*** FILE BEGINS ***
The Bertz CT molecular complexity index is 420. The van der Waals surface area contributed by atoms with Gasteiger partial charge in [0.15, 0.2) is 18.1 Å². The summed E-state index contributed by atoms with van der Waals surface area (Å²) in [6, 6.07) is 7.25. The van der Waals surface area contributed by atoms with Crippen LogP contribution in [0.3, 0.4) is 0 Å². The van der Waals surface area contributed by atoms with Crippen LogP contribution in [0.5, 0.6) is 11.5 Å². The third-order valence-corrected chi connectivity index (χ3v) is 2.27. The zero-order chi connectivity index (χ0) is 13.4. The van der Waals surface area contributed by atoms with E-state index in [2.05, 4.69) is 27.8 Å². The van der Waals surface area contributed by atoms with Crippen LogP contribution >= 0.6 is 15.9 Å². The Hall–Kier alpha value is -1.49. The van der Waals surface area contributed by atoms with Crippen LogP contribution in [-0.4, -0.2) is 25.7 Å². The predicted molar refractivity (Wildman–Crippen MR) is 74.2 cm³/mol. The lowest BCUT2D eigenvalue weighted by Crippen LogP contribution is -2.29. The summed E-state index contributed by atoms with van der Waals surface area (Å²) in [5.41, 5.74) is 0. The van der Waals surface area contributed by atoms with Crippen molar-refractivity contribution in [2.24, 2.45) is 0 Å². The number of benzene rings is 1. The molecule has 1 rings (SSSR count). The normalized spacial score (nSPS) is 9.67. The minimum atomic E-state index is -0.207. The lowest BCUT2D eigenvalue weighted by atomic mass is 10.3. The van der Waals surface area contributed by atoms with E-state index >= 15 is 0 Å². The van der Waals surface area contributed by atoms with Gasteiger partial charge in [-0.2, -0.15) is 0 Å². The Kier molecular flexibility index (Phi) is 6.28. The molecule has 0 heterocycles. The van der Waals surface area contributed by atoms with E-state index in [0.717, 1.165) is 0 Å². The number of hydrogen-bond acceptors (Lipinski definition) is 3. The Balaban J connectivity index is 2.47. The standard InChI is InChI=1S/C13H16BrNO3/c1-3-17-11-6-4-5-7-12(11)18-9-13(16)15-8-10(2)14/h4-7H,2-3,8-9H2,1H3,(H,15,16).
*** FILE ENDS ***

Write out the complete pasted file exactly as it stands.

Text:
The Bertz CT molecular complexity index is 420. The van der Waals surface area contributed by atoms with Gasteiger partial charge in [0.15, 0.2) is 18.1 Å². The summed E-state index contributed by atoms with van der Waals surface area (Å²) in [6, 6.07) is 7.25. The van der Waals surface area contributed by atoms with Crippen LogP contribution in [0.3, 0.4) is 0 Å². The van der Waals surface area contributed by atoms with Crippen LogP contribution in [0.5, 0.6) is 11.5 Å². The third-order valence-corrected chi connectivity index (χ3v) is 2.27. The zero-order chi connectivity index (χ0) is 13.4. The van der Waals surface area contributed by atoms with E-state index in [2.05, 4.69) is 27.8 Å². The van der Waals surface area contributed by atoms with Crippen LogP contribution >= 0.6 is 15.9 Å². The Hall–Kier alpha value is -1.49. The van der Waals surface area contributed by atoms with Crippen LogP contribution in [-0.4, -0.2) is 25.7 Å². The predicted molar refractivity (Wildman–Crippen MR) is 74.2 cm³/mol. The lowest BCUT2D eigenvalue weighted by Crippen LogP contribution is -2.29. The summed E-state index contributed by atoms with van der Waals surface area (Å²) in [5.41, 5.74) is 0. The van der Waals surface area contributed by atoms with Crippen molar-refractivity contribution in [2.24, 2.45) is 0 Å². The number of benzene rings is 1. The molecule has 1 rings (SSSR count). The normalized spacial score (nSPS) is 9.67. The minimum atomic E-state index is -0.207. The lowest BCUT2D eigenvalue weighted by atomic mass is 10.3. The van der Waals surface area contributed by atoms with E-state index >= 15 is 0 Å². The van der Waals surface area contributed by atoms with Gasteiger partial charge in [-0.2, -0.15) is 0 Å². The Kier molecular flexibility index (Phi) is 6.28. The molecule has 0 heterocycles. The van der Waals surface area contributed by atoms with E-state index in [0.717, 1.165) is 0 Å². The number of hydrogen-bond acceptors (Lipinski definition) is 3. The Balaban J connectivity index is 2.47. The standard InChI is InChI=1S/C13H16BrNO3/c1-3-17-11-6-4-5-7-12(11)18-9-13(16)15-8-10(2)14/h4-7H,2-3,8-9H2,1H3,(H,15,16).